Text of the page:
6. Inferior pancreaticoduodenal artery (PDA): divides immediately into anterior and posterior branches which anastomose with anterior and posterior superior PDA (branches of the common hepatic artery). As its name suggests, it supplies blood to parts of the pancreas and the duodenum.
  7. Jejunal and ileal arteries: These arteries form a complex network of arcades that supply the jejunum and ileum. Jejunal arteries generally have single arcades, although the number increases distally; whereas ileal arteries typically have multiple arcades. Vasa recta, or "straight arteries," extend from the terminal arcades to supply the walls of the small intestine. Vasa recta are usually long and close together in the jejunum, and short but far apart in the ileum.
  8. Middle colic artery: first of the three right branches of the superior mesenteric artery. Runs underneath the pancreas, enters the transverse mesocolon, and splits into right and left branches. The right branch anastomoses with the right colic artery and the left branch anastomoses with the left colic artery (a branch of the inferior mesenteric artery).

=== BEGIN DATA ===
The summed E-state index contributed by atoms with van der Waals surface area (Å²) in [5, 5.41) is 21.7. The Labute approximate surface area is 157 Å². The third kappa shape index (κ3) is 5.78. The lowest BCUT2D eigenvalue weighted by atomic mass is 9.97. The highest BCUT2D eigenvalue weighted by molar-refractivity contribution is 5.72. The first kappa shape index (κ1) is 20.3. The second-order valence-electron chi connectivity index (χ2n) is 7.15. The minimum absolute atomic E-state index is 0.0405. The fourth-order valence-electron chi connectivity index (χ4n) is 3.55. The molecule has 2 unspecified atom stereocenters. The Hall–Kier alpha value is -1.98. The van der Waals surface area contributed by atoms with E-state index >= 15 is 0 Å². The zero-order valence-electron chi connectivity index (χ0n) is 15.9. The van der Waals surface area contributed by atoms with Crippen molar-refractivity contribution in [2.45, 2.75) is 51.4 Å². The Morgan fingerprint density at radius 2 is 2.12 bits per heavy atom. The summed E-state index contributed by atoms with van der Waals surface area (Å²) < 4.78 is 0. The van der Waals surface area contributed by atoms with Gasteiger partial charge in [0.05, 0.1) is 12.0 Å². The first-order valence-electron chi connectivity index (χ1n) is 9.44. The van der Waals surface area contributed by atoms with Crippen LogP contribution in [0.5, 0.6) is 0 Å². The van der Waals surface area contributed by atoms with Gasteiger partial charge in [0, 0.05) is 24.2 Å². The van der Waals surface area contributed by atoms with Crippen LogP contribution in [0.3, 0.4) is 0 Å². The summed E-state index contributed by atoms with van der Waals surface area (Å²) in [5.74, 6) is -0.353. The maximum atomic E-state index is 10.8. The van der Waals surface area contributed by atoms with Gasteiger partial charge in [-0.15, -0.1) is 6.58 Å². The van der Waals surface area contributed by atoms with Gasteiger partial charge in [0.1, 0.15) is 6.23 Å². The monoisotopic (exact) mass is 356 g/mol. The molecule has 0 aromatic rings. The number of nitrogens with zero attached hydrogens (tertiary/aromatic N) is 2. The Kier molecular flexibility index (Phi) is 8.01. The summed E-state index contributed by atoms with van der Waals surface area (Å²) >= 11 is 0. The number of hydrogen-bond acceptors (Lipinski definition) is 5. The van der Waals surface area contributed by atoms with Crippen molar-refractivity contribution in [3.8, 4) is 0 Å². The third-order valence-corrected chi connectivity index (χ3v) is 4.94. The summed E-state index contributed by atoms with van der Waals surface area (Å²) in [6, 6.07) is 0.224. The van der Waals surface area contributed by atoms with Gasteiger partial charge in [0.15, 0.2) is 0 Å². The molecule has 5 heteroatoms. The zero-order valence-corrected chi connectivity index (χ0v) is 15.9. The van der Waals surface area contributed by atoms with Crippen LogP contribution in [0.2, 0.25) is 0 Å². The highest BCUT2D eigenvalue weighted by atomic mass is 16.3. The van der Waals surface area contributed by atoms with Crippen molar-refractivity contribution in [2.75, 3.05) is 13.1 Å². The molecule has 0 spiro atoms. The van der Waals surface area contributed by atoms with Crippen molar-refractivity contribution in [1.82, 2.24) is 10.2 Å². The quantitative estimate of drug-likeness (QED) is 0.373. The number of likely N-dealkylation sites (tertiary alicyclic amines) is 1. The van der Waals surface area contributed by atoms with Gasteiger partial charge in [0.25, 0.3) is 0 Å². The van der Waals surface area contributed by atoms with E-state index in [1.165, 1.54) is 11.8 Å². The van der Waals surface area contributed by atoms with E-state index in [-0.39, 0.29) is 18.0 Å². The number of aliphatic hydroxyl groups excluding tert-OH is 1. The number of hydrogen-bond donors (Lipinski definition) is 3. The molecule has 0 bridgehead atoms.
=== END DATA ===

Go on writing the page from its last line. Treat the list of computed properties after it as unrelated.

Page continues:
9. Right colic artery: second of the three right branches of the superior mesenteric artery. Passes to the right to supply the ascending colon, then divides into a descending branch which anastomoses with the ileocolic artery and an ascending branch which anastomoses with the middle colic artery.
  10. Ileocolic artery: third of three branches of the superior mesenteric artery. Passes downward and to the right where it divides into a superior branch which anastomoses with the right colic artery along the ascending colon and an inferior branch which divides into colic, cecal, appendicular, and ileal branches. The colic branch supplies the first part of the ascending colon. The cecal branches supply the two sides of the cecum. The appendicular branch supplies the appendix. The ileal branch supplies the final part of the ileum.